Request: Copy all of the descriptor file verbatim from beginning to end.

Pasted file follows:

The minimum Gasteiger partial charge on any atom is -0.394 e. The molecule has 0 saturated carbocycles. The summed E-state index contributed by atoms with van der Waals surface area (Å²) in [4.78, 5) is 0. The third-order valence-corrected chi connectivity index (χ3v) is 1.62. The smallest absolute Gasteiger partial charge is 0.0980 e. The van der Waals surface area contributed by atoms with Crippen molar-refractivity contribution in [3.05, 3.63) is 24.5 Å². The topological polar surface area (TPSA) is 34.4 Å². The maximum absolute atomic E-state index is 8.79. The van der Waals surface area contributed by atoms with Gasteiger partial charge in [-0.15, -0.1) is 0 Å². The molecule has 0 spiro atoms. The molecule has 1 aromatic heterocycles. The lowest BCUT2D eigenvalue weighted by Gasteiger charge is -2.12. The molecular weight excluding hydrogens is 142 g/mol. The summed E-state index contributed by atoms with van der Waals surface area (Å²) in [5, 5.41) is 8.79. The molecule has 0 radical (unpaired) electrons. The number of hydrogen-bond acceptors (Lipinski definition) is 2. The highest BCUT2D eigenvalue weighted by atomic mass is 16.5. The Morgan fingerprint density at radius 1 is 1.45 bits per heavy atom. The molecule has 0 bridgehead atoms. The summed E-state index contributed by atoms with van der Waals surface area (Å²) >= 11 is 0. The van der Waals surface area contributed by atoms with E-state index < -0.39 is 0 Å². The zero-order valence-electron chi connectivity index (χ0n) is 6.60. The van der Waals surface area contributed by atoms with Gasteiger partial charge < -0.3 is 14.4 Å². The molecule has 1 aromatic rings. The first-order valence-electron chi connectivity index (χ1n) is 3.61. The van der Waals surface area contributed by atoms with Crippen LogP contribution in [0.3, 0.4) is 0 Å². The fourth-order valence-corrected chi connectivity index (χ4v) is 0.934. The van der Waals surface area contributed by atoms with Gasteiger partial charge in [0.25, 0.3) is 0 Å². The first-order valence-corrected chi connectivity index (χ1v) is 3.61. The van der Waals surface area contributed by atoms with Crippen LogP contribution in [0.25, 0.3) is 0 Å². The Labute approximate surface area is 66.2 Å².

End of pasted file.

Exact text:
The minimum Gasteiger partial charge on any atom is -0.394 e. The molecule has 0 saturated carbocycles. The summed E-state index contributed by atoms with van der Waals surface area (Å²) in [4.78, 5) is 0. The third-order valence-corrected chi connectivity index (χ3v) is 1.62. The smallest absolute Gasteiger partial charge is 0.0980 e. The van der Waals surface area contributed by atoms with Crippen molar-refractivity contribution in [3.05, 3.63) is 24.5 Å². The topological polar surface area (TPSA) is 34.4 Å². The maximum absolute atomic E-state index is 8.79. The van der Waals surface area contributed by atoms with Gasteiger partial charge in [-0.15, -0.1) is 0 Å². The molecule has 0 spiro atoms. The molecule has 1 aromatic heterocycles. The lowest BCUT2D eigenvalue weighted by Gasteiger charge is -2.12. The molecular weight excluding hydrogens is 142 g/mol. The summed E-state index contributed by atoms with van der Waals surface area (Å²) in [5, 5.41) is 8.79. The molecule has 0 radical (unpaired) electrons. The number of hydrogen-bond acceptors (Lipinski definition) is 2. The highest BCUT2D eigenvalue weighted by atomic mass is 16.5. The Morgan fingerprint density at radius 1 is 1.45 bits per heavy atom. The molecule has 0 bridgehead atoms. The summed E-state index contributed by atoms with van der Waals surface area (Å²) >= 11 is 0. The van der Waals surface area contributed by atoms with E-state index < -0.39 is 0 Å². The zero-order valence-electron chi connectivity index (χ0n) is 6.60. The van der Waals surface area contributed by atoms with Gasteiger partial charge < -0.3 is 14.4 Å². The molecule has 1 aromatic rings. The first-order valence-electron chi connectivity index (χ1n) is 3.61. The van der Waals surface area contributed by atoms with Crippen LogP contribution in [0.3, 0.4) is 0 Å². The fourth-order valence-corrected chi connectivity index (χ4v) is 0.934. The van der Waals surface area contributed by atoms with Gasteiger partial charge in [0.25, 0.3) is 0 Å². The first-order valence-corrected chi connectivity index (χ1v) is 3.61. The van der Waals surface area contributed by atoms with Crippen LogP contribution in [0.25, 0.3) is 0 Å². The Labute approximate surface area is 66.2 Å².